Author: Johnson, Carl
Type of paper: Individual Paper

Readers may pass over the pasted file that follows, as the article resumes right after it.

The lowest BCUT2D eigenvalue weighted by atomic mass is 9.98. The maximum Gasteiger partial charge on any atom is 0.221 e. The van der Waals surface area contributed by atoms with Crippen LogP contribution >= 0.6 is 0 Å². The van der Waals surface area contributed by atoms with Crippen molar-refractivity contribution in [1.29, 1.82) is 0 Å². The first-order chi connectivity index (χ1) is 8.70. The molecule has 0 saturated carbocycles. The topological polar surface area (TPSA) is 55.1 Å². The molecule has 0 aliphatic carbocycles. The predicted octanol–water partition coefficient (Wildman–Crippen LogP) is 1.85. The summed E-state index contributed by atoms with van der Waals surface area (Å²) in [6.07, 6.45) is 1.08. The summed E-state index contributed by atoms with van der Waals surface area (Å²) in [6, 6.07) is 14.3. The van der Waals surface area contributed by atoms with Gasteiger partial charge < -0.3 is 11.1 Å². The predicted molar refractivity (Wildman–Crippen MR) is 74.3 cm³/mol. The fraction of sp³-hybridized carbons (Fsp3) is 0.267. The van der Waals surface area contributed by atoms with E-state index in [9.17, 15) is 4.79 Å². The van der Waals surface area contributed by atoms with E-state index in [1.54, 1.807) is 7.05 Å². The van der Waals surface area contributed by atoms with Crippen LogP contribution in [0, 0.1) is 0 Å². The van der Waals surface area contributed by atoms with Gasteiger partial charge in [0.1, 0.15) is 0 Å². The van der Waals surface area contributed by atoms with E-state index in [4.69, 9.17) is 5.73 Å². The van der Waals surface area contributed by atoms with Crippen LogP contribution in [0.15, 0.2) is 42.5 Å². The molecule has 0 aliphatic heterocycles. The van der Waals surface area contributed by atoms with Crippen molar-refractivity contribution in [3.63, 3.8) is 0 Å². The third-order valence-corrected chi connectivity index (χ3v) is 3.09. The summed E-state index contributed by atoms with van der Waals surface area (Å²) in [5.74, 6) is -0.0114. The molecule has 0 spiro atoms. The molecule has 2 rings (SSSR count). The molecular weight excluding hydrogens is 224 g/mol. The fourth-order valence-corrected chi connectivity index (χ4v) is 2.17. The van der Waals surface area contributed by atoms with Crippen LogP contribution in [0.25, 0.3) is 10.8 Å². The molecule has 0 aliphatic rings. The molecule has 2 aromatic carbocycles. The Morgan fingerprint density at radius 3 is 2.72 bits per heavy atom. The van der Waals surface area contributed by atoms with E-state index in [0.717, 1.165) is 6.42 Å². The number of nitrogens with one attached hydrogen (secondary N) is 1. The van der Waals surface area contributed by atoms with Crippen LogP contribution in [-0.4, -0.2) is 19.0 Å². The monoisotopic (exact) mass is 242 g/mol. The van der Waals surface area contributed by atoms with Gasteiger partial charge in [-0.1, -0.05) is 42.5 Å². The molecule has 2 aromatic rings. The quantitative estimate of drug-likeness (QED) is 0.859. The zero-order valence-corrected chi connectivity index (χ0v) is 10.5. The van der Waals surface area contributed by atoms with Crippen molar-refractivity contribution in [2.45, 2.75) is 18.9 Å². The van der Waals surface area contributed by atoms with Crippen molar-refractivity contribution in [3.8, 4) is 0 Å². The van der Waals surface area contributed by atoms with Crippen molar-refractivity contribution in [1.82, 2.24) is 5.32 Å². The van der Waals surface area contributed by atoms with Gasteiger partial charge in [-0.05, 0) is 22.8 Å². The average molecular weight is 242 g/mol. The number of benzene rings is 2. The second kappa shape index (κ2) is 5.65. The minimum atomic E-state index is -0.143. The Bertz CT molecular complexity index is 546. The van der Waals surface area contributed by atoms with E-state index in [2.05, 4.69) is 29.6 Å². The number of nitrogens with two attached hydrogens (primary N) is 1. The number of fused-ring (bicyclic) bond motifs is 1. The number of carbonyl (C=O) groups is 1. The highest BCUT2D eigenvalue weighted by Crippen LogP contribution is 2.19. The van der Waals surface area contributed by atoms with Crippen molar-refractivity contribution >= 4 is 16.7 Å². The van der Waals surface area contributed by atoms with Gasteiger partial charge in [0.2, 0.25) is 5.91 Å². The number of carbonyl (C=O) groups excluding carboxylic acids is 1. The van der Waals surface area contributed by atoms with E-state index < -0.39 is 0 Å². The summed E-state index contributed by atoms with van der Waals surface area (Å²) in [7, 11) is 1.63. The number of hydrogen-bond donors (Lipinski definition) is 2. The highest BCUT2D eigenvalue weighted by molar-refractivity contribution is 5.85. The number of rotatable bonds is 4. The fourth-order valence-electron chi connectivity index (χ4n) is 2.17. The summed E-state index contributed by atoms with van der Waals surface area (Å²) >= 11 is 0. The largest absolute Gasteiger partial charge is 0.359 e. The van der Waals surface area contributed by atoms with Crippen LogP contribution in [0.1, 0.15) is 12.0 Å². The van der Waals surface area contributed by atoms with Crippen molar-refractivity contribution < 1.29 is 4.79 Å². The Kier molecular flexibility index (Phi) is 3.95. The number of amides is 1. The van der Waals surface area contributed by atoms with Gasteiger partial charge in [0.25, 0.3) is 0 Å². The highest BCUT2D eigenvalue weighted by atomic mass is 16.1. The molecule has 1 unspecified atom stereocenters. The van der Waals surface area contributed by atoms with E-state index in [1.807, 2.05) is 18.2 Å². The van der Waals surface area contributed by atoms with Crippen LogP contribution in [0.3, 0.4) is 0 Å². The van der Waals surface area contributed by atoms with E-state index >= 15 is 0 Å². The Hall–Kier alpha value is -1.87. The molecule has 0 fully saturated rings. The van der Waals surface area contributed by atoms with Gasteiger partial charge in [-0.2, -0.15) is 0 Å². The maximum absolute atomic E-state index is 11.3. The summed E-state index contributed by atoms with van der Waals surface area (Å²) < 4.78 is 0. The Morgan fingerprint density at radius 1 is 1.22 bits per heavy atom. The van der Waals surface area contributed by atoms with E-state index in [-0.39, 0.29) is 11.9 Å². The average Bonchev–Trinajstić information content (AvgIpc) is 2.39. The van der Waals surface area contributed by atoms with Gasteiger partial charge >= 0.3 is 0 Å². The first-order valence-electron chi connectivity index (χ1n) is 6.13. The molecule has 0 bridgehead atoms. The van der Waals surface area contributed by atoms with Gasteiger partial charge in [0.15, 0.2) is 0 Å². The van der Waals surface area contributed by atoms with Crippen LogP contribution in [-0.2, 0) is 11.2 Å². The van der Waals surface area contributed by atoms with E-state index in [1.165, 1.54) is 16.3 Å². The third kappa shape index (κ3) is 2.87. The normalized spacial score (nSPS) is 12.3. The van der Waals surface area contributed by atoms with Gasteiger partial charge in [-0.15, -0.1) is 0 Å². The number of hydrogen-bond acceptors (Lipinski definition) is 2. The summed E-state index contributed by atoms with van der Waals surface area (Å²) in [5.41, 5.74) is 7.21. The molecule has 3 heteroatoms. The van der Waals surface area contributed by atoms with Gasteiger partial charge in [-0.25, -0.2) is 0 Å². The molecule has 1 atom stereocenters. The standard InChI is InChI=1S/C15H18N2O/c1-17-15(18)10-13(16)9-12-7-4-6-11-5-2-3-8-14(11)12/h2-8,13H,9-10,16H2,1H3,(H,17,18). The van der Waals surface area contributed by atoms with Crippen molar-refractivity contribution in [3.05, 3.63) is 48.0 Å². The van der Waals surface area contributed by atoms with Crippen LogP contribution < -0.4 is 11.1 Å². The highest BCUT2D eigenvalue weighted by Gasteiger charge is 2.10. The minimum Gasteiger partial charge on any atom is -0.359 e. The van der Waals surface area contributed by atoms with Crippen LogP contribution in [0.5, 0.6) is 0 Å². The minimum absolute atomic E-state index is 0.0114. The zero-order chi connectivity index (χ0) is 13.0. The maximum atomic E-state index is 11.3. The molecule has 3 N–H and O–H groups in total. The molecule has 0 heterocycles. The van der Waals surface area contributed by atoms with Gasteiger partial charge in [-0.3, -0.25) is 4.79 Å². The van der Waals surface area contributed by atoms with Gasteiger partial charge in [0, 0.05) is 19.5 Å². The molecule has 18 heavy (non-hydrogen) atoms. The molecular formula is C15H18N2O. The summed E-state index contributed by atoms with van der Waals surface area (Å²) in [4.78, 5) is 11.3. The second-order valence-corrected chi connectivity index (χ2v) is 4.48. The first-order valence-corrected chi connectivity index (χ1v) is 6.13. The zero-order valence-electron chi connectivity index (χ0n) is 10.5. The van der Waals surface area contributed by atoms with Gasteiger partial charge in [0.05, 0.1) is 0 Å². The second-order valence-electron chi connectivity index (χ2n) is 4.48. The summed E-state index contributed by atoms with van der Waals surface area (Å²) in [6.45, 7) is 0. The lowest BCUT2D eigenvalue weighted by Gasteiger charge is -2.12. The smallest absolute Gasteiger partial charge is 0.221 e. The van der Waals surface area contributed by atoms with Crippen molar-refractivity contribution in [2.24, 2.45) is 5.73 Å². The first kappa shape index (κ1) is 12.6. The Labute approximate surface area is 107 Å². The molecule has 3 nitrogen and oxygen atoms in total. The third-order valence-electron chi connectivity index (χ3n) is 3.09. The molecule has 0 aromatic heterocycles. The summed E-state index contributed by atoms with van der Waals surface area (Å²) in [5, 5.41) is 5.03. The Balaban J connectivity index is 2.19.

My career as a secondary science teacher began in the UK in 2002. I taught in two colleges until I emigrated in 2014 to teach senior science in a regional Queensland college. At the beginning of my career, I anticipated I might achieve promotion but nevertheless saw classroom teaching as a lifelong vocation. To find myself considering exiting the profession in 2018 was confronting, confusing and chilling. I was aware of the global supply and demand issues facing the profession but considered attrition as an exclusively early career phenomenon. Furthermore, I was unaware of the significance of experienced shortage subject teacher recruitment and retention in a regional Queensland context. Limited research exists on the attrition of experienced subject shortage teachers, but the research suggests attrition is a long-term process and that professional wellbeing may be a significant contributing factor. My research explores the motivations behind the exit decision of a mid-career experienced regional teacher in a subject shortage area, with the intention of reversing that decision. I use an autoethnographic methodology as a professional development tool to explore my experiences in two different school settings (UK and QLD). Analysing my situation through an autoethnographic lens, and then looking to current research to develop a deeper understanding, has allowed me to objectively examine phenomena I was emotionally invested in. I became aware that my situation was not simply career fatigue but a result of unfulfillment due to my vastly different professional development experiences. Early findings suggest there is a strong relationship between my experiences of effective performance management, career development and professional wellbeing. Although wellbeing is a concept increasingly discussed in a school context, the emphasis is on student wellbeing and mental health rather than teacher wellbeing. My own understanding of professional wellbeing, and its impact on workforce welfare, has been challenged and reframed as a result of using autoethnography as a professional development tool. The autoethnographic process triggered an unexpected transformation in attitude and professional wellbeing and allowed me to develop my own professional development pathway. I will demonstrate how autoethnography has worthiness as a professional development tool in its own right. Furthermore, it is anticipated that the findings of this research will provide a unique perspective into the developing field of research regarding experienced teacher attrition and retention.